Laois IFA Sheep Committee Joe Whyte this week welcomed the launch of a new IFA Protocol to help farmers who encounter a dog attack on their sheep flock.
The IFA protocol involves an easy-to- follow, 10-point Plan of Action covering what a farmer should do following a dog attack or sheep kill.
Joe Whyte said, “Based on the feedback IFA gets from farmers who have had to deal with a dog attack on their flock, one of the biggest problems is the lack of information on what they should do, who they should contact and where can they get help.”
The IFA Protocol is designed to help farmers who have to deal with the horrendous trauma of a dog attack on their flock. It deals with these basic questions and also outlines important aspects of the law and how the dog warden service and the Garda can help.
“It also sets out how to keep a full record of the attack, which can be used as evidence at a later stage.
Joe Whyte said IFA is continuing to work closely with the Department of the Environment on responsible dog ownership and held a very successful round of meetings with all of the country’s dog wardens late last year.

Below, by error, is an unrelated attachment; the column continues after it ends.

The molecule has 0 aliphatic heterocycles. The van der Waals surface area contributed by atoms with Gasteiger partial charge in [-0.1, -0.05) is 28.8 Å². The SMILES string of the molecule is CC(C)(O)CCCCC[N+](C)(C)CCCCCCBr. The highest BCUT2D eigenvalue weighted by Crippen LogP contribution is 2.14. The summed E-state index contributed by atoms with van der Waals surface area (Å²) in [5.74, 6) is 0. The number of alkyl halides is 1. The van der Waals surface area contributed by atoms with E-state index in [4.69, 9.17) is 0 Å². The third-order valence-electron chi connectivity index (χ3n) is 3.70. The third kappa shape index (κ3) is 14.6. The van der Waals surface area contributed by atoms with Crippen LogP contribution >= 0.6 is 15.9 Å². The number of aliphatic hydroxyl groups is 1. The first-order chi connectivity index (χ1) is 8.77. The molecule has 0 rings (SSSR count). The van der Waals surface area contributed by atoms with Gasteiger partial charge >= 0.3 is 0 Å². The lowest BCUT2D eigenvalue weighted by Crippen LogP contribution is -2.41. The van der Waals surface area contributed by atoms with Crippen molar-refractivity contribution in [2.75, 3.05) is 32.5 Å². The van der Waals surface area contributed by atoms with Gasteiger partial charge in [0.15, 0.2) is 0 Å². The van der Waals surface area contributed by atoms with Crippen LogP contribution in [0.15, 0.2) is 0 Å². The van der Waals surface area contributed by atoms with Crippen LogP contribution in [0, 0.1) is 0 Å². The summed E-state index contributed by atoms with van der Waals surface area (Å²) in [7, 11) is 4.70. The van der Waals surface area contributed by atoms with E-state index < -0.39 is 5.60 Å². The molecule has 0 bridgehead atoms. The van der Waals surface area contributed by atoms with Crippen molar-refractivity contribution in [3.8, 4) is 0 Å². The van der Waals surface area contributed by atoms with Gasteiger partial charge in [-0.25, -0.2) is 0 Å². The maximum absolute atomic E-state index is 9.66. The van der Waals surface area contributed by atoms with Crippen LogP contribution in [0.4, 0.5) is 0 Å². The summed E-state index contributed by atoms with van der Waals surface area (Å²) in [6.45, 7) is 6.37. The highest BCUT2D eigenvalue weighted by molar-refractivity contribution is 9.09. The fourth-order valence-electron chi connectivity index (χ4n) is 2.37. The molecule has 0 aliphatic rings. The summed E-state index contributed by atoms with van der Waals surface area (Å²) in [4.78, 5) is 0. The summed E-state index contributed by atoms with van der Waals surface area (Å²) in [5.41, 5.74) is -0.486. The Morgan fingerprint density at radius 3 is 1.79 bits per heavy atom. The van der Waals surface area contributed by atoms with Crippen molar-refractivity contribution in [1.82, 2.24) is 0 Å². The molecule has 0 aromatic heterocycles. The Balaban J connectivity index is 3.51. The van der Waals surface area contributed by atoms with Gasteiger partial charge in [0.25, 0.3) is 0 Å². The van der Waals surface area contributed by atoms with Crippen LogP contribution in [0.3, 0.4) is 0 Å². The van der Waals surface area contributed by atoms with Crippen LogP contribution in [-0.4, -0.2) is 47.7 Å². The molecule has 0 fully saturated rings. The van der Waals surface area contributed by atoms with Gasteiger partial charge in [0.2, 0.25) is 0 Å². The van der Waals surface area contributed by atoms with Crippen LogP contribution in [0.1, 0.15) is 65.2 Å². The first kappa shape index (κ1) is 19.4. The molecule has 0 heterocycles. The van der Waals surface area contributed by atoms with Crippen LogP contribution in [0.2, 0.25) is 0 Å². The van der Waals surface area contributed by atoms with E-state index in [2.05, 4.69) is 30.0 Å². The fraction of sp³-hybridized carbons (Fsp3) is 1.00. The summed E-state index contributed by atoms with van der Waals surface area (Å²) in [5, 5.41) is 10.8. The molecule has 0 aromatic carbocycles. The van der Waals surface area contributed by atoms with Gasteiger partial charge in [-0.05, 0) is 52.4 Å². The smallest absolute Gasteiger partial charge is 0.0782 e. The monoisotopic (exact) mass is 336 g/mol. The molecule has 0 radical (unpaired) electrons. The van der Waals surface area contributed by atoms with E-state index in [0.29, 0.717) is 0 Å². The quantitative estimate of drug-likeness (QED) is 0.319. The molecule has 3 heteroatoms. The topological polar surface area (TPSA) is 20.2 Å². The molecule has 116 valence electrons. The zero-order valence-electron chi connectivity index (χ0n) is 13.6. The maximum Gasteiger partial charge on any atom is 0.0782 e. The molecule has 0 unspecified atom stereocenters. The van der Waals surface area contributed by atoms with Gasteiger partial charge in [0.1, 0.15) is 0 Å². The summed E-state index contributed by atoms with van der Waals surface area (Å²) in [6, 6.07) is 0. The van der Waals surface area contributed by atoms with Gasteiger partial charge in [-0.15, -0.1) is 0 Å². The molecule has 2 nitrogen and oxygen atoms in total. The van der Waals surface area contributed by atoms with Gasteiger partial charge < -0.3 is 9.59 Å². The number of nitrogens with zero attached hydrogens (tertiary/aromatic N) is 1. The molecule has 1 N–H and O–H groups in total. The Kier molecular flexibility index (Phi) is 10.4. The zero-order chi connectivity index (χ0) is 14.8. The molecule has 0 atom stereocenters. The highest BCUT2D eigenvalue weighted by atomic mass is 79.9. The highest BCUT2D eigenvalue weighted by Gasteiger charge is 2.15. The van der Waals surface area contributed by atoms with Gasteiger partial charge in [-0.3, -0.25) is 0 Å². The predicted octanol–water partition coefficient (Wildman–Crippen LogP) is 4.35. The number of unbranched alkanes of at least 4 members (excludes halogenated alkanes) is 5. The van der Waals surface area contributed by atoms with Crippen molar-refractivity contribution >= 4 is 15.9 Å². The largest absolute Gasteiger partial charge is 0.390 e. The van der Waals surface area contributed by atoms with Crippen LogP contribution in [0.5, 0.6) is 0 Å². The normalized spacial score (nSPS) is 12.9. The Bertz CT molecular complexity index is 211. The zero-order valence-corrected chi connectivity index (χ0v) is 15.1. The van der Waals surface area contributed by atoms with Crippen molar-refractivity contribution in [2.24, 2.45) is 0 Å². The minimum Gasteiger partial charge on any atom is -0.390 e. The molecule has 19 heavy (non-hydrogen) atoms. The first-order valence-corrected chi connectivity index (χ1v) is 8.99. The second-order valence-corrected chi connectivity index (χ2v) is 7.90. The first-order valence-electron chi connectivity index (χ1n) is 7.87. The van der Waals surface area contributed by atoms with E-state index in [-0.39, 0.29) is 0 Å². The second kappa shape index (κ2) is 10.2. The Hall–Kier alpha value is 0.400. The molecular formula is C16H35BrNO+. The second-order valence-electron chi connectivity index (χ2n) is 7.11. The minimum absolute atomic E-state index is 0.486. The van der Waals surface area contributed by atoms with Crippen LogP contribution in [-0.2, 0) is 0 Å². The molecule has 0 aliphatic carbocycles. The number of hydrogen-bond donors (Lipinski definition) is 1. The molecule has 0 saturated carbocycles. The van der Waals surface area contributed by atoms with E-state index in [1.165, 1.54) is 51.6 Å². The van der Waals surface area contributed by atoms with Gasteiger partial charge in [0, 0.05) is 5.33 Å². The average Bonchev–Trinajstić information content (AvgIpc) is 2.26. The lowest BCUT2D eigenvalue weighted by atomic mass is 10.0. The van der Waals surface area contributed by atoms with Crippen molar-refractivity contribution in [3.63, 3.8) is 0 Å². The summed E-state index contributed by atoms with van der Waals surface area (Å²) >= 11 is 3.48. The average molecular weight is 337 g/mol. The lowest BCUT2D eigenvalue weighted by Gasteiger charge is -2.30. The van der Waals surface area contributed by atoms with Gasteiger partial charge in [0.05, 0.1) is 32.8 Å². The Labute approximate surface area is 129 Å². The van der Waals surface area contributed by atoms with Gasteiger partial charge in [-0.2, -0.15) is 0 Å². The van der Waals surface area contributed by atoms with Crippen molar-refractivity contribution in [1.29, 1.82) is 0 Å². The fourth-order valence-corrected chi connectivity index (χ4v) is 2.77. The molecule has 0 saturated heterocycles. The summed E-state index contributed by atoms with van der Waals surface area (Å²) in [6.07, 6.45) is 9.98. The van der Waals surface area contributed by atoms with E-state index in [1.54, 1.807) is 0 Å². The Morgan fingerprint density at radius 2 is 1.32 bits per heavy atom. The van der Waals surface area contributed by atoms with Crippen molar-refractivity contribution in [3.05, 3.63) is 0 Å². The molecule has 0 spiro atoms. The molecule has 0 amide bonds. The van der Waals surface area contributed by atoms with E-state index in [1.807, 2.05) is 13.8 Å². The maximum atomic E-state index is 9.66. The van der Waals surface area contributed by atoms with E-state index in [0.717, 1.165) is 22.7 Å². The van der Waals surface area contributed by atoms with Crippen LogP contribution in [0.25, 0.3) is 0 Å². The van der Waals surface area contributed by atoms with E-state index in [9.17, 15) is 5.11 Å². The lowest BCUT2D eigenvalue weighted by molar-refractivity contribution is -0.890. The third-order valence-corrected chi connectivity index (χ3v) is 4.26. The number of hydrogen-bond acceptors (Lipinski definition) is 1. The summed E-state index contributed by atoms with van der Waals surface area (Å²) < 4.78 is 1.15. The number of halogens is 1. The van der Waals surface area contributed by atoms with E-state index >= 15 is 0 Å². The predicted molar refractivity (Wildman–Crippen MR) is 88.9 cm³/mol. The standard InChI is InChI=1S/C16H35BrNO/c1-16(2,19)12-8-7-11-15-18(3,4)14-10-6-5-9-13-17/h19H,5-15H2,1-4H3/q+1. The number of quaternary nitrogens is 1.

He said an effective dog warden service is essential as dog wardens are very experienced and can be helpful in apprehending stray or marauding dogs.
Meanwhile, IFA National Sheep Chairman John Lynskey said there is a strong view among sheep farmers that the sector was short-changed in the CAP and Rural Development implementation plans recently outlined by Minister Coveney. He said the move to incorporate the Sheep Grassland payment into the SFP of flock owners erodes any additional value and benefit from the scheme and removes the positive incentive the grassland scheme provided to maintaining the national ewe flock.
John Lynskey said IFA has sought a meeting with Minister Coveney on the sheep grassland issue.